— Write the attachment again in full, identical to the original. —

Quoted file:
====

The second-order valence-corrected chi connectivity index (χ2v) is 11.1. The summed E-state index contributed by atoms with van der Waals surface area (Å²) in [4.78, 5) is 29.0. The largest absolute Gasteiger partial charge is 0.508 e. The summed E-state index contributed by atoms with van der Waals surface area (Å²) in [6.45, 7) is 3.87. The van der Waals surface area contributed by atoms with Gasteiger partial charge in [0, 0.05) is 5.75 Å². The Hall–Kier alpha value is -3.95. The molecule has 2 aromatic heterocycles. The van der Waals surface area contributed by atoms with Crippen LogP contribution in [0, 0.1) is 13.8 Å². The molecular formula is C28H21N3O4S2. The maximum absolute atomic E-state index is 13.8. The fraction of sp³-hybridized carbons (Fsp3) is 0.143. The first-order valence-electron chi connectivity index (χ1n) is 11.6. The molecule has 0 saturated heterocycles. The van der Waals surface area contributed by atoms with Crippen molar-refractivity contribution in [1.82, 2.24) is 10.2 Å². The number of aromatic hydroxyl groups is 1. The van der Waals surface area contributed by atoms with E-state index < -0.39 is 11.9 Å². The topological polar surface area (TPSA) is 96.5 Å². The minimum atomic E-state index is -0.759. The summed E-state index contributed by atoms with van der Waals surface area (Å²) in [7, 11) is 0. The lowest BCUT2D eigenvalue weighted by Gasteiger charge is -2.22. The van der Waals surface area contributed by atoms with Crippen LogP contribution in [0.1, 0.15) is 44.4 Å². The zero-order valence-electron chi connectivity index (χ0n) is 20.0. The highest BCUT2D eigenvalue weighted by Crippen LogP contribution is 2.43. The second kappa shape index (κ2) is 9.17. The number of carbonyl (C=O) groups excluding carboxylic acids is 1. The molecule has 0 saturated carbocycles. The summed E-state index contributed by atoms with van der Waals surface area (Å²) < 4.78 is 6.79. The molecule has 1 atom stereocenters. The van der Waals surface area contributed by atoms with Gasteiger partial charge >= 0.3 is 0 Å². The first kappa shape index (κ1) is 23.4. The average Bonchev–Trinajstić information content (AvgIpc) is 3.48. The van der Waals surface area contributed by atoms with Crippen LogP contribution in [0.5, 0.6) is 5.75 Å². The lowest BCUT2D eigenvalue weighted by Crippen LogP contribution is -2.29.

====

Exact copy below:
The second-order valence-corrected chi connectivity index (χ2v) is 11.1. The summed E-state index contributed by atoms with van der Waals surface area (Å²) in [4.78, 5) is 29.0. The largest absolute Gasteiger partial charge is 0.508 e. The summed E-state index contributed by atoms with van der Waals surface area (Å²) in [6.45, 7) is 3.87. The van der Waals surface area contributed by atoms with Gasteiger partial charge in [0, 0.05) is 5.75 Å². The Hall–Kier alpha value is -3.95. The molecule has 2 aromatic heterocycles. The van der Waals surface area contributed by atoms with Crippen LogP contribution in [0, 0.1) is 13.8 Å². The molecular formula is C28H21N3O4S2. The maximum absolute atomic E-state index is 13.8. The fraction of sp³-hybridized carbons (Fsp3) is 0.143. The first-order valence-electron chi connectivity index (χ1n) is 11.6. The molecule has 0 saturated heterocycles. The van der Waals surface area contributed by atoms with Crippen molar-refractivity contribution in [1.82, 2.24) is 10.2 Å². The number of aromatic hydroxyl groups is 1. The van der Waals surface area contributed by atoms with E-state index < -0.39 is 11.9 Å². The topological polar surface area (TPSA) is 96.5 Å². The minimum atomic E-state index is -0.759. The summed E-state index contributed by atoms with van der Waals surface area (Å²) in [7, 11) is 0. The lowest BCUT2D eigenvalue weighted by Gasteiger charge is -2.22. The van der Waals surface area contributed by atoms with Crippen LogP contribution in [0.1, 0.15) is 44.4 Å². The zero-order valence-electron chi connectivity index (χ0n) is 20.0. The highest BCUT2D eigenvalue weighted by Crippen LogP contribution is 2.43. The second kappa shape index (κ2) is 9.17. The number of carbonyl (C=O) groups excluding carboxylic acids is 1. The molecule has 0 saturated carbocycles. The summed E-state index contributed by atoms with van der Waals surface area (Å²) < 4.78 is 6.79. The molecule has 1 atom stereocenters. The van der Waals surface area contributed by atoms with Gasteiger partial charge >= 0.3 is 0 Å². The first kappa shape index (κ1) is 23.4. The average Bonchev–Trinajstić information content (AvgIpc) is 3.48. The van der Waals surface area contributed by atoms with Crippen LogP contribution in [0.5, 0.6) is 5.75 Å². The lowest BCUT2D eigenvalue weighted by Crippen LogP contribution is -2.29.